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Matt Berninger: The Song that Changed My Life

Matt Berninger, lead singer of The National, recalls being pelted by golf balls and listening to the song which changed his life, The Boy with a Thorn in His Side by The Smiths.

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Gillian Flynn on the Damaged Psyches in Gone Girl

Armed with childhood memories of watching Psycho and Alien and an insatiable appetite for true crime stories, Gillian Flynn began writing her first thriller, Sharp Objects. The book's success took Flynn from magazine journalist to full-time author. Her newest book, the bestselling Gone Girl, is a twisted and wry look at a marriage gone horribly wrong.

Flynn offers insights on the twisted and damaged psyches of her characters, cherishing the unease that comes with following an unreliable narrator, and how she combats the trope of the female victim.

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The Outshot: Key & Peele

This week, Jesse lauds the commitment and direction of Key & Peele's sketch comedy.

For more, check out our interview with Keegan-Michael Key and Jordan Peele from earlier this year.

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What’s your favorite sketch comedy show? Jump over to the MaxFun forum and pick your own Outshot.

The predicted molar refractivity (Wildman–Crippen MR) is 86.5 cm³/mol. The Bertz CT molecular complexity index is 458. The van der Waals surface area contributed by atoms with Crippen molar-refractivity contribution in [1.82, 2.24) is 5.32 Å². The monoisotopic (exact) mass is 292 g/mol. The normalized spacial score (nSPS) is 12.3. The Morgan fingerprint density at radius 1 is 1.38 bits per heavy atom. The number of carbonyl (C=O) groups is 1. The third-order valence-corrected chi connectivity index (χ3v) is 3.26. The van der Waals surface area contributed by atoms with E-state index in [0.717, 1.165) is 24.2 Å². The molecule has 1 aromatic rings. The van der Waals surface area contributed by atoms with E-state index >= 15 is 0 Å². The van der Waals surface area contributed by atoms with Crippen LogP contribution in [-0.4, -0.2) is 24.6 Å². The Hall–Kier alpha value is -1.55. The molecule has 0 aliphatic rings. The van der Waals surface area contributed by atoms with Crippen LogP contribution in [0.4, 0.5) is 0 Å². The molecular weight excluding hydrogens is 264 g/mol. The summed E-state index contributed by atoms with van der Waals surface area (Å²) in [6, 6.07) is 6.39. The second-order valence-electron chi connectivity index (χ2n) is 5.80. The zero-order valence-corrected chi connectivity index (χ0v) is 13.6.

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Bullseye with Jesse Thorn: Scott Aukerman, Mark Duplass, and David Rees

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Show: 
Bullseye
Guests: 
Scott Aukerman
Guests: 
Mark Duplass
Guests: 
David Rees
Guests: 
Tasha Robinson
Guests: 
Keith Phipps

AV Club Culture Recommendations

This week's pop culture picks come to us from The AV Club's Keith Phipps and Tasha Robinson, who share a few of their all-time favorites. Tasha talks up Richard Adams' fantasy novel Watership Down -- a book which, if you weren't already forced to read it in high school, is well worth a look. Keith meanwhile shines a light on perhaps the least renowned of Sergio Leone's spaghetti westerns, Duck, You Sucker! (also known as A Fistful of Dynamite or Once Upon A Time... The Revolution!), in which the Italian master of the gunslinger casts his gaze on the tale of Zapata.

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Scott Aukerman, Host of Comedy Bang! Bang!

Scott Aukerman is a writer and the host of Comedy Bang! Bang!, formerly known as Comedy Death-Ray. The show began in 2002 as a comedy pub night in Los Angeles, and is now one of the landmark shows at L.A.'s UCB Theater. In 2009, Scott took many of the show's best regular characters and comics with him into a radio environment, launching Comedy Death-Ray Radio on Indie 103.1, and setting the template for what would become one of the internet's premiere comedy podcasts. Comedy Bang! Bang! is now the flagship show on Aukerman's Earwolf podcast network. This month the show made the leap into another medium entirely: as a darkly satirical late night television talk show.